• Join over 1.2 million students every month
  • Accelerate your learning by 29%
  • Unlimited access from just £6.99 per month

Weighing method of finding water potential

Extracts from this document...


Karl Byrne 137 Mrs. Knight Prediction I predict that the potato and carrot samples will lose mass proportionately to the concentration of the sucrose solution. This is because of water potential, and the fact that the higher the solute potential of the solution the lower its overall water potential. Results Change in Mass of Potato Tissue Placed in Varying Concentrations of Sucrose Solution Molarity/mol dm-3 of sucrose solution Weight of potatoes Before (In Grams) Weight of Potatoes After (In Grams) Difference Between the two masses Percentage Change in Mass 0.0 0.52 0.80 +0.28 +53.84 0.1 0.68 0.67 -0.01 -1.47 0.2 0.70 0.64 -0.06 -8.57 0.3 0.61 0.46 -0.15 -24.59 0.4 0.61 0.47 -0.14 -22.95 0.5 0.52 0.42 -0.10 -19.23 Change in Mass of Potato Tissue Placed in Varying Concentrations of Sucrose Solution(Class Averages) Molarity Of Solution Percentage change in Mass 0.0 +18.47 0.1 +3.33 0.2 +0.08 0.3 -11.79 0.4 -21.28 0.5 -22.45 Change in Mass of Carrot Tissue Placed in Varying Concentrations of Sucrose Solution Molarity Of Solution Percentage change in Mass 0.0 +15.40 0.2 +12.68 0.4 +5.43 0.6 -4.07 0.8 -4.85 Interpretation Water can move very easily into and out of a cell by a process called osmosis. This process involves the movement of water from a high concentration to a low concentration across a semi-permeable membrane. In the above example water can be seen moving from the right hand side where there are more water molecules to the left hand side which has fewer water molecules. ...read more.


This is because the carrot contains more soluble sugar, such as monosaccharides or disaccharides, which are reducing sugars. We know that it is a reducing sugar, due to the fact when Benedicts is added to it and brought to the boil; a yellow/brown precipitate is form, which shows presence of reducing sugar (e.g. monosaccharides). This means that the carrot has a relatively lower water concentration than the potato. This is because carrots naturally have more soluble sugars and this affects the water potential. Because water molecules have kinetic energy, they are constantly moving around in gaseous or liquid form, moving randomly from one place or another. The sucrose in the solution lowers the total kinetic energy of the free diffusing water molecules will decrease. This means that the water molecules are not able to move around freely and their tendency to diffuse out of a solution will decrease. However potatoes do not contain as much soluble sugar as the carrot does, it mainly has insoluble macromolecules. It contains starch molecules. Starch is stored very compactly as coils and is very easily stored. It is a very effective store of energy as it can be easily hydrolyzed to give glucose and is made up of thousands of glucose molecules linked up together by hydrogen bonds in a compact spiral or coil shape. It is used as a storage polymer of glucose in plants. It is a non- reducing sugar we know this because when it is boiled with HCl and Benedicts, it again has a Yellow / Brown precipitate. ...read more.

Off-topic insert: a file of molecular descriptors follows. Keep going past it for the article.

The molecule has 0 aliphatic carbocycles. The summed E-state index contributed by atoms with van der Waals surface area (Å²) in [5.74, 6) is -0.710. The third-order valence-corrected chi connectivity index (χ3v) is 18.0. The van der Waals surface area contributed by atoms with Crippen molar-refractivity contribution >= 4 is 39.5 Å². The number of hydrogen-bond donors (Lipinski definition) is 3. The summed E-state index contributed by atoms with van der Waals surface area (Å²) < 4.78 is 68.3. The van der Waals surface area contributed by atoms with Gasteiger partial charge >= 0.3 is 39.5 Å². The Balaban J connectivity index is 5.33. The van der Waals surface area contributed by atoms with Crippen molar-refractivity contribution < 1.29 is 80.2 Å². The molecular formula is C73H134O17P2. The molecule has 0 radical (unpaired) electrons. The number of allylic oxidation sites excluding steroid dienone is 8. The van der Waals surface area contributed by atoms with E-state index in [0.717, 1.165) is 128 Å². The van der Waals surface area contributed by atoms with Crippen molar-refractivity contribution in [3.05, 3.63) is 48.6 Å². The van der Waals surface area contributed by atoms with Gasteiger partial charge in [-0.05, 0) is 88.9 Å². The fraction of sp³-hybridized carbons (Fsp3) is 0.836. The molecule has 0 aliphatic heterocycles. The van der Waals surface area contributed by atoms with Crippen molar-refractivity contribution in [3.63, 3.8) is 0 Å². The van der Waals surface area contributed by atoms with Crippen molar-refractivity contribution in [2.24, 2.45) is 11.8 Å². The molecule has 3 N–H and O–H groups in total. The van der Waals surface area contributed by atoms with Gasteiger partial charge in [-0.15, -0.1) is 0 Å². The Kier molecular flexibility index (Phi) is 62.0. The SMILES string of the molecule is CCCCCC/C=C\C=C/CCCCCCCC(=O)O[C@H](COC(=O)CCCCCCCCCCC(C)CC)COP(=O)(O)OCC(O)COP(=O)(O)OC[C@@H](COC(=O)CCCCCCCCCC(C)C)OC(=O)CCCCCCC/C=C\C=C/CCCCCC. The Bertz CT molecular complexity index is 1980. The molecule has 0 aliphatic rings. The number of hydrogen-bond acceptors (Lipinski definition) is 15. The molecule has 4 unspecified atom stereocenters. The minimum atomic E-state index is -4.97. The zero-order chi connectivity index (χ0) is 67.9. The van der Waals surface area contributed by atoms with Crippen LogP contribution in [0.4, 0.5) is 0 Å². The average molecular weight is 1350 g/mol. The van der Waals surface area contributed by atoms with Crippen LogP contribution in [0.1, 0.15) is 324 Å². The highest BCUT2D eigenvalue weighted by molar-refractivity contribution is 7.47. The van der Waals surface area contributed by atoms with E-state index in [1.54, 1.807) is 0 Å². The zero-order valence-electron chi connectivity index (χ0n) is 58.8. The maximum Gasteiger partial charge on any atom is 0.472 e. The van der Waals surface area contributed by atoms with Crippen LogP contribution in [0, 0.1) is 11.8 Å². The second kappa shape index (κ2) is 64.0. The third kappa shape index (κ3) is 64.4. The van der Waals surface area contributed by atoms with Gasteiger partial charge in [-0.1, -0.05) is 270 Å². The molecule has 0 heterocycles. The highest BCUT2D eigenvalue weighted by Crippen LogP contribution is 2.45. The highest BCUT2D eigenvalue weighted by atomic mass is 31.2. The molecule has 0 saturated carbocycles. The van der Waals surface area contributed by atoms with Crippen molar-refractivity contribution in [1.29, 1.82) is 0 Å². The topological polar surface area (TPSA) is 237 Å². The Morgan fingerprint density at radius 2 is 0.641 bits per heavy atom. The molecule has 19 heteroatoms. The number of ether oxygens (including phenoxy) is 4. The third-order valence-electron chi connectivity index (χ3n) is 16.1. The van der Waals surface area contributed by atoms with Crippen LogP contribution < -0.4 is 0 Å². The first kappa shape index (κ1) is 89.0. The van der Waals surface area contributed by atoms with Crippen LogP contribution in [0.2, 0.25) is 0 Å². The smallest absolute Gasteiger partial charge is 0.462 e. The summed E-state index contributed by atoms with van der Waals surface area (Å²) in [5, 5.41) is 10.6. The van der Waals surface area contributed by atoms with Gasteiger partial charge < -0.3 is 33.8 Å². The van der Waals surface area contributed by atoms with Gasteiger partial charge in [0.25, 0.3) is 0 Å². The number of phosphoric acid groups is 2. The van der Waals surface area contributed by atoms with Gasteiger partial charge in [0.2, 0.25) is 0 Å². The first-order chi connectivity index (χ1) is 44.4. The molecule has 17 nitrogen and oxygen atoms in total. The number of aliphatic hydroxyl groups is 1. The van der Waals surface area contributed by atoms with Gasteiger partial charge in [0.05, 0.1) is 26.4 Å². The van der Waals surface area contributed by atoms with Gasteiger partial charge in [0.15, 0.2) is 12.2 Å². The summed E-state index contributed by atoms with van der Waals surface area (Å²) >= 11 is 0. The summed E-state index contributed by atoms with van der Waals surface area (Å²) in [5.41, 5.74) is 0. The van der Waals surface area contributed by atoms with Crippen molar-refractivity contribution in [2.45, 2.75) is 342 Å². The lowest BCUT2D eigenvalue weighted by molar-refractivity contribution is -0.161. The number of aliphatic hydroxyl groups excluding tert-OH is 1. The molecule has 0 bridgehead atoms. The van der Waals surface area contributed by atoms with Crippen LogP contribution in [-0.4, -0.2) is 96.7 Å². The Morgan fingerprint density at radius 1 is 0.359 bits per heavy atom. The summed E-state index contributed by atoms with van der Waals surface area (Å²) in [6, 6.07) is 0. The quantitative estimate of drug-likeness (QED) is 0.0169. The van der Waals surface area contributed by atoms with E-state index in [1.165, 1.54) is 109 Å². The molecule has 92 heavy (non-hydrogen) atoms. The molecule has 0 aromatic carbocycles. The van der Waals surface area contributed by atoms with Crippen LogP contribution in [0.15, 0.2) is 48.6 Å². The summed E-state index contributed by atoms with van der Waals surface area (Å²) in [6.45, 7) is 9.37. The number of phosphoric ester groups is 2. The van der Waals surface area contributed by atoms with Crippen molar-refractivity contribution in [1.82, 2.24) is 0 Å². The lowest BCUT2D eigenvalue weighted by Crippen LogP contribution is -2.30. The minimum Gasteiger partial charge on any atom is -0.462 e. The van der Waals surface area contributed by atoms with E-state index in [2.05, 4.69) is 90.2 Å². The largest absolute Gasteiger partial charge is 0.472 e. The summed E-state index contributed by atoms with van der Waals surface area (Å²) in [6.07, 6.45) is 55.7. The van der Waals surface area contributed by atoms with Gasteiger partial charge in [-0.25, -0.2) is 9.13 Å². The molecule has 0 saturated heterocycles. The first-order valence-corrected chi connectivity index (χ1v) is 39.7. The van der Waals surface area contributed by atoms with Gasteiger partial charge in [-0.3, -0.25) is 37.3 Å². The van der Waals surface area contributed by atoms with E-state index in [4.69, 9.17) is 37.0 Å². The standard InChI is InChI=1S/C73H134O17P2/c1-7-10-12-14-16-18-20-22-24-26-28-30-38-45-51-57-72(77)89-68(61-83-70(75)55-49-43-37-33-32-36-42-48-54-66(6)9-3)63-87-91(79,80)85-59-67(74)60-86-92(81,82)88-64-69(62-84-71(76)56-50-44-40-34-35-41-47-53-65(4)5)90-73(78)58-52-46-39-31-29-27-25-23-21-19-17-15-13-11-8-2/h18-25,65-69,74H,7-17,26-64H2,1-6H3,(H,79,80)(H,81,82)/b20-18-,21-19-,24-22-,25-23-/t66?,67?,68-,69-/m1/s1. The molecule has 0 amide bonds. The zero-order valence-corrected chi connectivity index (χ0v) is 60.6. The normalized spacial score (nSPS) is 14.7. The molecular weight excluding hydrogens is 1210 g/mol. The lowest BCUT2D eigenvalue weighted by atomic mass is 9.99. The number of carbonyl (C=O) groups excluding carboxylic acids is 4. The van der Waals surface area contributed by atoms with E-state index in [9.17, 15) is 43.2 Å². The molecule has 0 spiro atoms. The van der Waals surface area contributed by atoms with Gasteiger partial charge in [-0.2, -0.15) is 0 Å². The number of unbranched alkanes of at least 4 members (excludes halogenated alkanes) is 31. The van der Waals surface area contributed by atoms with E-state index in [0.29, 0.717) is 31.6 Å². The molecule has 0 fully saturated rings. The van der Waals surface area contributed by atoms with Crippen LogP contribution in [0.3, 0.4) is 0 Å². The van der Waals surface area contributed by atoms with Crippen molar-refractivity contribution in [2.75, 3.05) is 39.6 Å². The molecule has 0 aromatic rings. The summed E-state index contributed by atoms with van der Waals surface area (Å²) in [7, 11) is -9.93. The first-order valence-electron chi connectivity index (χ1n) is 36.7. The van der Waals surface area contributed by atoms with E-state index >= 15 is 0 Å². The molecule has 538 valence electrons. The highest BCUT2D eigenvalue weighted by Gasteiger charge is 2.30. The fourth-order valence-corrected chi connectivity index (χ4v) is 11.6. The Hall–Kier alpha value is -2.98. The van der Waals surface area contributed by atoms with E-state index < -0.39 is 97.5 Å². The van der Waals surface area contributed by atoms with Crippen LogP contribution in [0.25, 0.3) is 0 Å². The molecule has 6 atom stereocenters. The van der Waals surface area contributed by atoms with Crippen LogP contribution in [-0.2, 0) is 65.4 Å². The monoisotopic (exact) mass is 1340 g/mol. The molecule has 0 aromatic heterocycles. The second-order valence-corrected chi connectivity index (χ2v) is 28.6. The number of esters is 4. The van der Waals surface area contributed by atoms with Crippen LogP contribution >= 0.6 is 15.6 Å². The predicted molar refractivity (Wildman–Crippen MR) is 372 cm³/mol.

To keep the test fair, we have to cut all the potato discs the same size, surface area etc. But putting this theory into action wasn't easy and mistakes were made. But this was down to Human Error. When it came to weighing the potato tissue after the experiment, we dabbed the discs with a paper towel. However, in doing this we could have removed water that was not excess, and altered our results. Another way of improving the results would have been to leave the experiment running longer, this would have enabled me to find the saturation point (when the potato can no longer take in any more water) and dehydration point (when the potato cannot lose any more water) and therefore get a more accurate result. Finally, I could extend the experiment to a more exact level by looking at the potato cylinders under a microscope e.g. incipient plasmolysis. An example of this is immersing onion cells in a range of sucrose solutions of different molarities and watch them till at least 50% of the cells have been plasolytised. Incipient plasmolysis is the point when plasmolysis is about to happen and at this point the pressure potential is equal to zero so the water potential and the solute potential are equal and the water potential of both the cell and the surrounding solution are the same.. At incipient plasmolysis the protoplast has just ceased to exert any pressure against the cell wall, so becomes flaccid. With incipient plasmolysis I would be able to see the cells in greater detail and draw some more observational results. ...read more.